DM: Sen. Joe Manchin took the lead on demanding that this package of reforms eliminate almost all of the ethics reform measures, which would have prevented lawmakers from working in their financial self-interest, and also significantly weakened the campaign finance reform that amplifies the value of small-dollar donations, and would have experimented with other types of public campaign financing that would have made candidates less reliant on outside spending and big-money donors to be able to run their campaigns.
This is all in line with years of alliances with the Chamber of Commerce, and especially even with companies who are participating members of the right-wing legislative state network ALEC, of which Sen. Joe Manchin is a former West Virginia chair when he was a state senator, before he was secretary of state and before he was governor of West Virginia. Joe Manchin has taken the lead in diluting and preventing the ethics provisions that were endorsed by Democrats in the House and have the support of Senate Democrats.
JJ: Let me ask you, finally, just a question that I always have. When financial, beneficial connections are pointed out, as in Manchin’s case, they’re sometimes presented as “potential conflicts of interest.” The implication is that I can hold millions in stock on toasters, and then write the laws regarding toasters. But if you don’t have a picture of me, you know, rubbing my hands fiendishly and saying, “I’m doing this to make money, bwahaha,” then it’s somehow not yet corruption. But if you’re a lawmaker, why isn’t a conflict of interest itself corruption? I don’t quite get it.
DM: It’s a great question, and it’s one that has long plagued policymakers of the last decade, as we look to achieve policy-making independence in Congress. One of the first things that I can recommend in approaching the problem is one can drop any common-sense notions of conflict of interest or ethics standards in Congress; members of Congress and their leadership in both parties simply don’t want these rules to apply to them. Members of Congress don’t want to pick up ethics regulations that would be common sense to anyone else. Like, you can’t be the chair of the Energy Committee while also holding up to $5 million in a waste coal plant that’s polluting both the air and the land and water of your home state.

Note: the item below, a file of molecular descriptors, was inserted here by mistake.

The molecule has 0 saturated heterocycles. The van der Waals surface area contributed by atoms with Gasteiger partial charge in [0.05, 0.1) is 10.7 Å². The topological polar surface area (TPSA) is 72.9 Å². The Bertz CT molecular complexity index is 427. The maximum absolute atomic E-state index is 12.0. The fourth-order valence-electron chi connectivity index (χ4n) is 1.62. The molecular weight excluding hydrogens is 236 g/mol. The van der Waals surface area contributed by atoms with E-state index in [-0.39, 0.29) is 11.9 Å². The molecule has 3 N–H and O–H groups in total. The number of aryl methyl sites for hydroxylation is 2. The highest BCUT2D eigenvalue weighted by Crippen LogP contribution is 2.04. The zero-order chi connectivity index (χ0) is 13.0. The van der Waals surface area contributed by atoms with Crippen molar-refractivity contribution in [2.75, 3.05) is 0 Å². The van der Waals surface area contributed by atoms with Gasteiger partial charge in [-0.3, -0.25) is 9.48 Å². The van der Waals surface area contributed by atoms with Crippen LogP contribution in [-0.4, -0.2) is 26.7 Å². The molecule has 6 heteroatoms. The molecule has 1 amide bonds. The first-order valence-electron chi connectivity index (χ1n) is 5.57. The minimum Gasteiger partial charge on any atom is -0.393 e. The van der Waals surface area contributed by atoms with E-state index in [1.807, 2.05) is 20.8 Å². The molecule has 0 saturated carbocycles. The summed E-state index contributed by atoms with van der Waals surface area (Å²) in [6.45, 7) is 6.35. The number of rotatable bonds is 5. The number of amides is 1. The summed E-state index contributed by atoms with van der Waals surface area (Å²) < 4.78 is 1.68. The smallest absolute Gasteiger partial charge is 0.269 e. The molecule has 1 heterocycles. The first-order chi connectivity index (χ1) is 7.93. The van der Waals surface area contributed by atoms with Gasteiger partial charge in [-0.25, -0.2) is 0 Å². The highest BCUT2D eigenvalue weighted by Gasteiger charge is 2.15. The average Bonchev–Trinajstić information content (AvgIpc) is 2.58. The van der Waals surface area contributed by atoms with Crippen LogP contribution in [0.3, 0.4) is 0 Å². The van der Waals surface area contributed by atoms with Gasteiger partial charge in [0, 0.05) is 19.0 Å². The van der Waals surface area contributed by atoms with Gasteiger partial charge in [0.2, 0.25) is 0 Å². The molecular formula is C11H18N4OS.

Reformers often point out that these common-sense notions don’t apply to members of Congress, and I think one of the best ways to see their impact is over the past decades, as climate measures hit roadblock after roadblock in Congress, as these mounting climate deadlines continue to approach, we’re clearly looking at decades of inaction by Congress on climate, and on other really vital environmental policies.
And I think if you look at the decades of inaction, it’s very reasonable to follow that the impacts of the fossil fuel industry lobbying and the trade associations of the electricity industries are having a disproportionate influence on policy making, and that these common-sense ethics, that pushing them, especially with the leadership in both parties, is going to be a really helpful step towards implementing, winding down the burning of coal into the atmosphere, and beginning the adoption of clean, renewable energies.
JJ: We’ve been speaking with David Moore from Sludge. Find their work online at ReadSludge.com. Thank you, David Moore, for joining us this week on CounterSpin.
DM: Thank you very much.
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This content originally appeared on FAIR and was authored by Janine Jackson.